By ABC NewsAn astronomer says a bright spiralling light spotted in the sky by people across eastern Australia was probably a satellite, space junk or a rocket.
The UFO was seen moving through the sky just before Saturday's sunrise in New South Wales, Queensland and the ACT.
ABC News Online has received dozens of emails, pictures and videos from those who were awe-stricken by the huge white light.
Some described it as a "lollipop-type swirl". Others say it hovered for a while before gradually moving in an eastern direction until it was out of sight. Those who saw the object say photos do not reflect how large it actually was.
Geoffrey Whyatt from the Sydney Observatory says it was probably a satellite, space junk or a rocket.
"The fact that you've got the rotation, the spiral effect, is very reminiscent of the much widely reported sightings from Norway and Russia last year, which both turned out to be a Bulava missile which was being adjusted in its orbit," he said.
"So possibly a rocket, I would say, having some sort of gyroscopic stability rocket fired on its side."
Mr Whyatt says it is a rare phenomenon.
"The first I saw of the spirals was last year when they were reported in Norway and then a few days later in Russia," he said.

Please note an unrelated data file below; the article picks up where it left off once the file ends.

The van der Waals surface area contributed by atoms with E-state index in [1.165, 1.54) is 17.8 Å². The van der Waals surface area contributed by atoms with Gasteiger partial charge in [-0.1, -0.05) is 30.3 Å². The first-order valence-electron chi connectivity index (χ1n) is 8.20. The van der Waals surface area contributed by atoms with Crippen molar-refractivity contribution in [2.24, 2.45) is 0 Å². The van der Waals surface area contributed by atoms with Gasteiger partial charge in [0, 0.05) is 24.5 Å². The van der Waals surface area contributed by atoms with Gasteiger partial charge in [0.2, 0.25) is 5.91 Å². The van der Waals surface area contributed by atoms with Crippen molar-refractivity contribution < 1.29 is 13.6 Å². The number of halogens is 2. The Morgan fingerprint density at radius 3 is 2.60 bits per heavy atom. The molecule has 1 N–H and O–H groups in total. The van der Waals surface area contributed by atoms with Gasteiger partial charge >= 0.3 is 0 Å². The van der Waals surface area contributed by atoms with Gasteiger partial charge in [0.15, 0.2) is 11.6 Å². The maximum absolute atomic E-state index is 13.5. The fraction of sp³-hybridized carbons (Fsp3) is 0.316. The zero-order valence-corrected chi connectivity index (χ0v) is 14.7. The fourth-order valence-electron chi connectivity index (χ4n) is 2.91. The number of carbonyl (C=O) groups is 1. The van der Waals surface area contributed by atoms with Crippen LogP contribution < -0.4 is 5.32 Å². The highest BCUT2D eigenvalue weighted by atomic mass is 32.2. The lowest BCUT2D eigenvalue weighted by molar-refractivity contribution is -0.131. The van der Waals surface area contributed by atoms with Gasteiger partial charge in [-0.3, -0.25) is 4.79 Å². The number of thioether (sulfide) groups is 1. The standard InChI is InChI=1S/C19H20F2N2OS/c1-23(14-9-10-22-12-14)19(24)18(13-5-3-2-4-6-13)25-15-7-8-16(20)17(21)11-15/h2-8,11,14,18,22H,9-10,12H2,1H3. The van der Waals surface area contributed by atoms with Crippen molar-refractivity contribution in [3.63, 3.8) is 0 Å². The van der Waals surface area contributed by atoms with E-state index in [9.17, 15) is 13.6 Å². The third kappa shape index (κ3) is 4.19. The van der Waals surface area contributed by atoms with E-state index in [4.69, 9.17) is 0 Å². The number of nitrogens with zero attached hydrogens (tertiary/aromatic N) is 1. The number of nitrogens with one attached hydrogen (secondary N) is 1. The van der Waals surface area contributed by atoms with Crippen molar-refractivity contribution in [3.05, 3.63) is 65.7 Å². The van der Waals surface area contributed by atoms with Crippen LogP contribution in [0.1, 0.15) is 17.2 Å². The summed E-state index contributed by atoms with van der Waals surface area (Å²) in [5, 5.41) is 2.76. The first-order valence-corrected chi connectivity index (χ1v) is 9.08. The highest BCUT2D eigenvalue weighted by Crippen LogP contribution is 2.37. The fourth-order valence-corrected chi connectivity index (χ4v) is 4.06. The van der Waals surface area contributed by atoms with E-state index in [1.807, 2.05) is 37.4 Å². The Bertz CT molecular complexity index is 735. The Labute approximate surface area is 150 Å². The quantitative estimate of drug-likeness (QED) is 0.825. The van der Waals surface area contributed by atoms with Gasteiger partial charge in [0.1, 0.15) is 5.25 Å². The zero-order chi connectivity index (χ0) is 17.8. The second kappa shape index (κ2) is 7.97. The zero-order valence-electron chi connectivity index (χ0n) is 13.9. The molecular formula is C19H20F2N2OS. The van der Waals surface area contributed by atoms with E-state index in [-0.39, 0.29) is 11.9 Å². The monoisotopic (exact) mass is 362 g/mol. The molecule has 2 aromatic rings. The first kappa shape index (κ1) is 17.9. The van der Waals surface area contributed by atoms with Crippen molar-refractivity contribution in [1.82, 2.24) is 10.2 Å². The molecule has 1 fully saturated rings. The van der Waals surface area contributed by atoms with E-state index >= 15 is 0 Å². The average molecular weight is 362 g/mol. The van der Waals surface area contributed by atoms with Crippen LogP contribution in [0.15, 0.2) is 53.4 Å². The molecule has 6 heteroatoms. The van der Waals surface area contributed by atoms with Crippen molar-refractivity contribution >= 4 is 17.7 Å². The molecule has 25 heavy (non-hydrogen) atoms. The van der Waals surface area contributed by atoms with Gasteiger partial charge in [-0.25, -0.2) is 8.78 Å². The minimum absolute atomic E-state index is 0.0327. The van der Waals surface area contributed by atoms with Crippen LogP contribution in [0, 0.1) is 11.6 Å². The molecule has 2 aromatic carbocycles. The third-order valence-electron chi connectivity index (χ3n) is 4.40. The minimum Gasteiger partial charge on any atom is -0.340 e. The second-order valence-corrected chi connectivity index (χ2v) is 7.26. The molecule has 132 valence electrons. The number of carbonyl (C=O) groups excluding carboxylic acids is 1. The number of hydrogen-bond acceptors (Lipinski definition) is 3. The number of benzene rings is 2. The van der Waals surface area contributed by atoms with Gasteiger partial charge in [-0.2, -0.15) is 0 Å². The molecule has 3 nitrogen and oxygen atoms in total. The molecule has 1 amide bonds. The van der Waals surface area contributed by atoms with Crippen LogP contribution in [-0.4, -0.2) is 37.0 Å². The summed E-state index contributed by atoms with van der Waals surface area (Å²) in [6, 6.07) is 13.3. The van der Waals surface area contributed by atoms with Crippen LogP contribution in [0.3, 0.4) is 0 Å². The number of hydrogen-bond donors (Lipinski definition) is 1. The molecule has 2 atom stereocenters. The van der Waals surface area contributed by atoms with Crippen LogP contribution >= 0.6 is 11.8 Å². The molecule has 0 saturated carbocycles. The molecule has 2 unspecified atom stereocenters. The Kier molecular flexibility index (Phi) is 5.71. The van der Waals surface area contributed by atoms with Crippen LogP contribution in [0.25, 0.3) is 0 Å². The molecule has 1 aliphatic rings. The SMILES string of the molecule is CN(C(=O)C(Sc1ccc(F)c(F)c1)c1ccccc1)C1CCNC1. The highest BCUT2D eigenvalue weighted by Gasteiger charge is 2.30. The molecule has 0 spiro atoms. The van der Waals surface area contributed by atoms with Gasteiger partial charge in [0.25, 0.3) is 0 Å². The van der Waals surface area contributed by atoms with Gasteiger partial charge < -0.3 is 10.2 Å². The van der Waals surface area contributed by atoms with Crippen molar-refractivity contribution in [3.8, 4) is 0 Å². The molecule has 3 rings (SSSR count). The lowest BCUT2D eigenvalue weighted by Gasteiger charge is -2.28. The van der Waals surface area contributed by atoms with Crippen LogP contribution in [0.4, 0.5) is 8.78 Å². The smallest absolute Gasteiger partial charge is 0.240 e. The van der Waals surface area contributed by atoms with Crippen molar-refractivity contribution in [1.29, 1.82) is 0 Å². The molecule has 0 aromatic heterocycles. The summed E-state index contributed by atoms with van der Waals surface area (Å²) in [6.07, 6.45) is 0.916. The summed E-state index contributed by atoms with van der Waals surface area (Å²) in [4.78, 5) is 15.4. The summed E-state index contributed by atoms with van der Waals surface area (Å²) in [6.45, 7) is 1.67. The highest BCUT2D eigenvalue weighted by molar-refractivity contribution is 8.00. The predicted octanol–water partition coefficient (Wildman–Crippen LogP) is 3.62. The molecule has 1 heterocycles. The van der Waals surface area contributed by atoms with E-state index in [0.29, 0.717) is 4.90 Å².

"The Norway one was very spectacular because of its symmetrical appearance.
"But the one this morning and the one in Russia bear a striking similarity of being the same effects from a rocket trying to be controlled or adjusted."
A privately-owned rocket launched from Cape Canaveral in Florida on its first test flight is believed to be responsible.
But Doug Moffett from UFO Research NSW says he has a few problems with this theory.
"Firstly, the time of the launch was 18.45 GMT, which translates to 4.45am EST, the duration of the flight was 9 minutes 38 seconds - this is a full hour before the reported sightings," he said.
"Secondly, where was the glow from the boosters or from the friction created by the craft moving through the atmosphere, where was the tail of the rocket?
"Thirdly, why would anyone launch a rocket on a maiden test flight with a trajectory that would take it over the most heavily populated parts of Australia?
"And how big must this rocket have been to be seen so clearly, at the same time, over such a vast distance?"